Is your Brain dying?
Recently in school, we learned about leaky brain and how the gut brain axis is linked to breaches in the blood brain barrier. It was eye opening indeed, as many clinicians do not address the brain when they are addressing the gut. So for a few patients I suspected a leaky brain, I administered the GABA challenge and learned indeed, these people really do have leaky brain! As I was trying to investigate for my own patients what may have caused the leaky brain, I realized how important patient history is. For example, which came first? Gut inflammation or brain inflammation? That is where the patient intake is key, and helpful it identifying where to put more focus on.
I loved the video that was put out in 2017 with Datis Kharrazian. Dr Kharrazian calls much of what we see in gut issues such as SIBO a neurological issue. According to Kharrazian (2017), the problem lies in the vagus nerve. The vagus nerve has both a motility component as well as an autonomic component. The inflammatory cytokines such as TNF-a and IL-17 can actually activate glial cells causing brain inflammation. Zonulin is a protein that modulates the permeability of tight junctions between cells, and this includes both the GUT and the BRAIN. That means zonulin can cause breaches in the blood brain barrier (BBB). I love doing the the GABA challenge, but some people I have worked with just like more data. Kharrazian recommends a few diagnostic labs for further investigation. One is Cyrex array #2 to identify transcellular and paracellular permeability. Another one is Cyrex Array #5 which can screen for tissue antibodies in the stomach, intestine, thyroid, joints and even liver. What was most interesting is he goes into detail as to how toxic gluten really is. According to Kharrazian (2017), gluten antibodies can cross react with the brain through a process called molecular mimicry, and can directly bind to cerebellar Purkinje cells and proteins in the neurons. When this occurs, the immune system has to destroy it, which can lead to systemic inflammation and brain inflammation. As the brain degenerates, the gut degenerates, and this leads to a vicious cycle that continues to progressively get worse over time.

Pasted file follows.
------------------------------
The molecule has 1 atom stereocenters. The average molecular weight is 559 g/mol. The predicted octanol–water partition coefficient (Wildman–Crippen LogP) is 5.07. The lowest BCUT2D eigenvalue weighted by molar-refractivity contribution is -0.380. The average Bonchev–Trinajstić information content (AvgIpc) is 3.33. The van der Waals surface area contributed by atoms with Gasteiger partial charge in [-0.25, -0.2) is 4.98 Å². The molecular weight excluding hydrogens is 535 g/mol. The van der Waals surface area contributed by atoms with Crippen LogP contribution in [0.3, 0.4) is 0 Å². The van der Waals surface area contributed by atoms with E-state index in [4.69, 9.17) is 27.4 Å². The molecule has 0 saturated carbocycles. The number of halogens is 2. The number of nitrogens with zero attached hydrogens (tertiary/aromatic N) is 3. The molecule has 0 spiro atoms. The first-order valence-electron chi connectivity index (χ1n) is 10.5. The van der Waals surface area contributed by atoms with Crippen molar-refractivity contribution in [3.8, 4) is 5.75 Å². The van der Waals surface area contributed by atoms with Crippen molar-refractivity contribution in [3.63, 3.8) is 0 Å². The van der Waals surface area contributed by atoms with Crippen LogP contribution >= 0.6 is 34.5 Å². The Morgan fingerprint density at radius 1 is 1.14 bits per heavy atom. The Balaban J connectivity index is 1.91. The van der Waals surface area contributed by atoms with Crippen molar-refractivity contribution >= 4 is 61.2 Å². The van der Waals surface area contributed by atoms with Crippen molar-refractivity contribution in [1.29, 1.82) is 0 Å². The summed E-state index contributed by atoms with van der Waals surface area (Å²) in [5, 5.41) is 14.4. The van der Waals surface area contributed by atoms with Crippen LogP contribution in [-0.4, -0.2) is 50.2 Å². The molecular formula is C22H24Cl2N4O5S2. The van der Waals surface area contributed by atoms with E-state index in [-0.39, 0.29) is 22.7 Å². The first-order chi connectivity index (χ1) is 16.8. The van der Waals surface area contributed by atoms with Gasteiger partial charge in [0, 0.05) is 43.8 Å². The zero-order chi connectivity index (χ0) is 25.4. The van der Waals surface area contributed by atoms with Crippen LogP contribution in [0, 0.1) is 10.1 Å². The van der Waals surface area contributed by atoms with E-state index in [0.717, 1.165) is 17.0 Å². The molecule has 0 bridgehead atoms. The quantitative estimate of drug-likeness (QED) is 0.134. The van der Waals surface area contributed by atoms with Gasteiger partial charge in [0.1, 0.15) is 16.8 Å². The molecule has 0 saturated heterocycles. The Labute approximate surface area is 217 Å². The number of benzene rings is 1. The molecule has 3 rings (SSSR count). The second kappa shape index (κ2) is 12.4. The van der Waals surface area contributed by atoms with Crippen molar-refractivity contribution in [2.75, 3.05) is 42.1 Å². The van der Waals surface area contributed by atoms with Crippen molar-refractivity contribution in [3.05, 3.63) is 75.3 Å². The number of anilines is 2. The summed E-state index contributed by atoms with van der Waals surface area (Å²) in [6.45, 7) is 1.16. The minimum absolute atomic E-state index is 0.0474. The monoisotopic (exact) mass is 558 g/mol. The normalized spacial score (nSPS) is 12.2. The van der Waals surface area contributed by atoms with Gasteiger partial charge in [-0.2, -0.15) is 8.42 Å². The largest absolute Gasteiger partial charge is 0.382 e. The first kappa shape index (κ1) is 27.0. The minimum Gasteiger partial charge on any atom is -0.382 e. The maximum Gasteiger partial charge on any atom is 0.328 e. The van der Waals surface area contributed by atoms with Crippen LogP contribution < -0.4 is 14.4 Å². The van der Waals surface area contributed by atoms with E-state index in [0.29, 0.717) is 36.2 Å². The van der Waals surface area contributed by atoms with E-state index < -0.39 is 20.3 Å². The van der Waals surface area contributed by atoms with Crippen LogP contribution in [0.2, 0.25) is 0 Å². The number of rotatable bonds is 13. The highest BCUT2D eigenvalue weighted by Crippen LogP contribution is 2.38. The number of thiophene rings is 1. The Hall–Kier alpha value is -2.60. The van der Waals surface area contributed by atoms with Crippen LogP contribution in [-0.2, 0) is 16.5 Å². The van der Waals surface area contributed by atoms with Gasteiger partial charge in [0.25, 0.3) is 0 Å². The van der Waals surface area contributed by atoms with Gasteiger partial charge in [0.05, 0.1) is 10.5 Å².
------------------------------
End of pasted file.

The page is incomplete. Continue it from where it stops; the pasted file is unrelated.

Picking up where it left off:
Even worse, sprouted bread has the highest amount of these antibodies that bind to neurons and can suppress nerve growth factor (Kharrazian, 2017). This is bad news for those who consume sprouted bread and think they are doing a good thing for their health. This is where Cyrex Array #3 can come into play, as it can identify the 3 top enzymes seen in gluten sensitivity: TG-2(intestinal), TG-3 (skin) and TG-6 (brain). Interestingly, 70% of people have TG-6, and only 20% have TG-2. So according to Kharrazian, “gluten sensitivity is really a brain disorder in which often times there are no gut manifestations”. That means you can be dealing with leaky brain induced from the food that are inflaming you, like gluten, without having ANY DIGESTIVE SYMPTOMS AT ALL!
It seems like the Wheat Zoomer may have combined the panels for Cyrex Array 3 and Array 2, so it may be a good idea to run the Wheat Zoomer and Cyrex Array 5, since I believe Wheat Zoomer is more affordable than Cyrex. I do get access to these labs through the FDN Medical director program, and plan to use them when appropriate with my patients when I suspect leaky gut/leaky brain.
His therapy, when leaky brain is identified, include the following:
- Gargle aggressively enough until you are tearing. If its degenerating, you will have a hard time gargling. Several minutes for several times a day
- Activate gag reflex with a tongue depressor-push down on back of tongue to fire the pathway
- Coffee enema-caffeine stimulates nicotinic chlorogenic receptors. You should get enough coffee to force yourself to suppress the bowel movement. Suppress the urge when you first administer, and let it hang out as long as you can. This will fire the frontal vagal access to build endurance.
- Singing loudly
And obviously an appropriate anti-inflammatory diet as well. As for botanicals, he recommends huperzine or galantamine to support the brain by inhibiting AcH esterase.
Atkins, S. (2017). Gut Brain Axis and its role in Disease. Retrieved (2018, October 13) from Gut Brain Access and its role in Disease